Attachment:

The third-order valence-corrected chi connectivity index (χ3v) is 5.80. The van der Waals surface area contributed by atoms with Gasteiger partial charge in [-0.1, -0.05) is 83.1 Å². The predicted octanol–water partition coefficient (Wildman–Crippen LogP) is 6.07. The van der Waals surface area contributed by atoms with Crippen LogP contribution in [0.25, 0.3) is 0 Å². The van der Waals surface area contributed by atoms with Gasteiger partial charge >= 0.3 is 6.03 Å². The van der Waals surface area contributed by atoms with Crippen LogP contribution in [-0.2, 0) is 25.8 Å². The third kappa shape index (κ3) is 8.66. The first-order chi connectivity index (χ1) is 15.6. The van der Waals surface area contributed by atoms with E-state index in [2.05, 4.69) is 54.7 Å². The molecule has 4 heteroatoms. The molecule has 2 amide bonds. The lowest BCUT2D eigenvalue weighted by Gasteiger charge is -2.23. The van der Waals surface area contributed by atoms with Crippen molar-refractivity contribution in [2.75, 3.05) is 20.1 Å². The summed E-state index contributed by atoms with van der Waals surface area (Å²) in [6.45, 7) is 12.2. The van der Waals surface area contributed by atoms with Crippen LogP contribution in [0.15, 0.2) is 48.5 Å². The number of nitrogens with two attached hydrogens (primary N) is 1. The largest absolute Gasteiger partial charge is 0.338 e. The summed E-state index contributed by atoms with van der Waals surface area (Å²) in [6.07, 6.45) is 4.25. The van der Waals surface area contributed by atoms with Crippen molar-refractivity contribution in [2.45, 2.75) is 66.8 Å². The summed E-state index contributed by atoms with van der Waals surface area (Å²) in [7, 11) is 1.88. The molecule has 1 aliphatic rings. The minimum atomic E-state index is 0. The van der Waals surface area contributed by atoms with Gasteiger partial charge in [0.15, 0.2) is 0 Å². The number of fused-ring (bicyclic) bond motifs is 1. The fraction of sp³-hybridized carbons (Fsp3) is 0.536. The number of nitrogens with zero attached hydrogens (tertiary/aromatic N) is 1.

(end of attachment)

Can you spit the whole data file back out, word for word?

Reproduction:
The third-order valence-corrected chi connectivity index (χ3v) is 5.80. The van der Waals surface area contributed by atoms with Gasteiger partial charge in [-0.1, -0.05) is 83.1 Å². The predicted octanol–water partition coefficient (Wildman–Crippen LogP) is 6.07. The van der Waals surface area contributed by atoms with Crippen LogP contribution in [0.25, 0.3) is 0 Å². The van der Waals surface area contributed by atoms with Gasteiger partial charge >= 0.3 is 6.03 Å². The van der Waals surface area contributed by atoms with Crippen LogP contribution in [-0.2, 0) is 25.8 Å². The third kappa shape index (κ3) is 8.66. The first-order chi connectivity index (χ1) is 15.6. The van der Waals surface area contributed by atoms with E-state index in [2.05, 4.69) is 54.7 Å². The molecule has 4 heteroatoms. The molecule has 2 amide bonds. The lowest BCUT2D eigenvalue weighted by Gasteiger charge is -2.23. The van der Waals surface area contributed by atoms with Crippen molar-refractivity contribution in [2.75, 3.05) is 20.1 Å². The summed E-state index contributed by atoms with van der Waals surface area (Å²) in [6.45, 7) is 12.2. The van der Waals surface area contributed by atoms with Crippen LogP contribution in [0.15, 0.2) is 48.5 Å². The number of nitrogens with two attached hydrogens (primary N) is 1. The largest absolute Gasteiger partial charge is 0.338 e. The summed E-state index contributed by atoms with van der Waals surface area (Å²) in [6.07, 6.45) is 4.25. The van der Waals surface area contributed by atoms with Crippen molar-refractivity contribution in [2.45, 2.75) is 66.8 Å². The summed E-state index contributed by atoms with van der Waals surface area (Å²) in [7, 11) is 1.88. The molecule has 1 aliphatic rings. The minimum atomic E-state index is 0. The van der Waals surface area contributed by atoms with Gasteiger partial charge in [0.15, 0.2) is 0 Å². The number of fused-ring (bicyclic) bond motifs is 1. The fraction of sp³-hybridized carbons (Fsp3) is 0.536. The number of nitrogens with zero attached hydrogens (tertiary/aromatic N) is 1.